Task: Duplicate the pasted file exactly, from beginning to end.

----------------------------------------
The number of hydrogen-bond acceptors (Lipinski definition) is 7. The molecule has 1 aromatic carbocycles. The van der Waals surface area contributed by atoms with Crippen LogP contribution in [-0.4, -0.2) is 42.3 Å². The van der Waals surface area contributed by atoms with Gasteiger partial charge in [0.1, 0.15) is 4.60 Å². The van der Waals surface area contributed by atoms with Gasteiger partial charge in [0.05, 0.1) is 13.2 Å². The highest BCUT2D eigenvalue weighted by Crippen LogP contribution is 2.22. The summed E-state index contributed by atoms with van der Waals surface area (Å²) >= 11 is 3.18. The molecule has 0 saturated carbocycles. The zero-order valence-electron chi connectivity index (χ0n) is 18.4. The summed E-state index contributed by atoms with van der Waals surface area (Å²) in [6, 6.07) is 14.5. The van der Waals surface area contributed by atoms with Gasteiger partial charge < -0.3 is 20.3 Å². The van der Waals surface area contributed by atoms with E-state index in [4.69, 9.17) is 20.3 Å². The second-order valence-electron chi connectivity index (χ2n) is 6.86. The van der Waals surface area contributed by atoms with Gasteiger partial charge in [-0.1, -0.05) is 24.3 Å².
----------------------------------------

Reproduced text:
The number of hydrogen-bond acceptors (Lipinski definition) is 7. The molecule has 1 aromatic carbocycles. The van der Waals surface area contributed by atoms with Crippen LogP contribution in [-0.4, -0.2) is 42.3 Å². The van der Waals surface area contributed by atoms with Gasteiger partial charge in [0.1, 0.15) is 4.60 Å². The van der Waals surface area contributed by atoms with Gasteiger partial charge in [0.05, 0.1) is 13.2 Å². The highest BCUT2D eigenvalue weighted by Crippen LogP contribution is 2.22. The summed E-state index contributed by atoms with van der Waals surface area (Å²) >= 11 is 3.18. The molecule has 0 saturated carbocycles. The zero-order valence-electron chi connectivity index (χ0n) is 18.4. The summed E-state index contributed by atoms with van der Waals surface area (Å²) in [6, 6.07) is 14.5. The van der Waals surface area contributed by atoms with Gasteiger partial charge < -0.3 is 20.3 Å². The van der Waals surface area contributed by atoms with E-state index in [4.69, 9.17) is 20.3 Å². The second-order valence-electron chi connectivity index (χ2n) is 6.86. The van der Waals surface area contributed by atoms with Gasteiger partial charge in [-0.1, -0.05) is 24.3 Å².